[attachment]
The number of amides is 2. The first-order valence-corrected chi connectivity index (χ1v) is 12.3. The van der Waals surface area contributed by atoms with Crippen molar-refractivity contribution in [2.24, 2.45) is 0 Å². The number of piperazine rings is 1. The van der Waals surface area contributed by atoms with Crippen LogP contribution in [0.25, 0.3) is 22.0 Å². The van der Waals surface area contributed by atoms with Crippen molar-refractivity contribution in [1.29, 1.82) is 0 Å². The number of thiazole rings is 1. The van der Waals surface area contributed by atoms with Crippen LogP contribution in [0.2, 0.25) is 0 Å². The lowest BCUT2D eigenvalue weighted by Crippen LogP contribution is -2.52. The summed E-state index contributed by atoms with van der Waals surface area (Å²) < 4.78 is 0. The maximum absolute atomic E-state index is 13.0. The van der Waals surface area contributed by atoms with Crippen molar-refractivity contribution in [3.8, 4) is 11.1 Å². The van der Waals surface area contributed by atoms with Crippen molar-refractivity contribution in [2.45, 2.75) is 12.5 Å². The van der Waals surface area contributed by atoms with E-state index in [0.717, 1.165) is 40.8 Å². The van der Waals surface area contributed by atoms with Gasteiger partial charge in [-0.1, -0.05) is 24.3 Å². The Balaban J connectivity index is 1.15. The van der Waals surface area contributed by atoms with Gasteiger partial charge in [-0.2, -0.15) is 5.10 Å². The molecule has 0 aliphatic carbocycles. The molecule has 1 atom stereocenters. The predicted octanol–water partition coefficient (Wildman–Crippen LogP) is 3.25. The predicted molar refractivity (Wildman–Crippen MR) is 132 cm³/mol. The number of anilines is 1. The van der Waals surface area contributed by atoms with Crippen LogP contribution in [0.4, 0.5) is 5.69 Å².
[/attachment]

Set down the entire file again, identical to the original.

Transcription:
The number of amides is 2. The first-order valence-corrected chi connectivity index (χ1v) is 12.3. The van der Waals surface area contributed by atoms with Crippen molar-refractivity contribution in [2.24, 2.45) is 0 Å². The number of piperazine rings is 1. The van der Waals surface area contributed by atoms with Crippen LogP contribution in [0.25, 0.3) is 22.0 Å². The van der Waals surface area contributed by atoms with Crippen molar-refractivity contribution in [1.29, 1.82) is 0 Å². The number of thiazole rings is 1. The van der Waals surface area contributed by atoms with Crippen LogP contribution in [0.2, 0.25) is 0 Å². The lowest BCUT2D eigenvalue weighted by Crippen LogP contribution is -2.52. The summed E-state index contributed by atoms with van der Waals surface area (Å²) < 4.78 is 0. The maximum absolute atomic E-state index is 13.0. The van der Waals surface area contributed by atoms with Crippen molar-refractivity contribution in [3.8, 4) is 11.1 Å². The van der Waals surface area contributed by atoms with Crippen molar-refractivity contribution in [2.45, 2.75) is 12.5 Å². The van der Waals surface area contributed by atoms with E-state index in [0.717, 1.165) is 40.8 Å². The van der Waals surface area contributed by atoms with Gasteiger partial charge in [-0.1, -0.05) is 24.3 Å². The Balaban J connectivity index is 1.15. The van der Waals surface area contributed by atoms with Gasteiger partial charge in [-0.2, -0.15) is 5.10 Å². The molecule has 0 aliphatic carbocycles. The molecule has 1 atom stereocenters. The predicted octanol–water partition coefficient (Wildman–Crippen LogP) is 3.25. The predicted molar refractivity (Wildman–Crippen MR) is 132 cm³/mol. The number of anilines is 1. The van der Waals surface area contributed by atoms with Crippen LogP contribution in [0.4, 0.5) is 5.69 Å².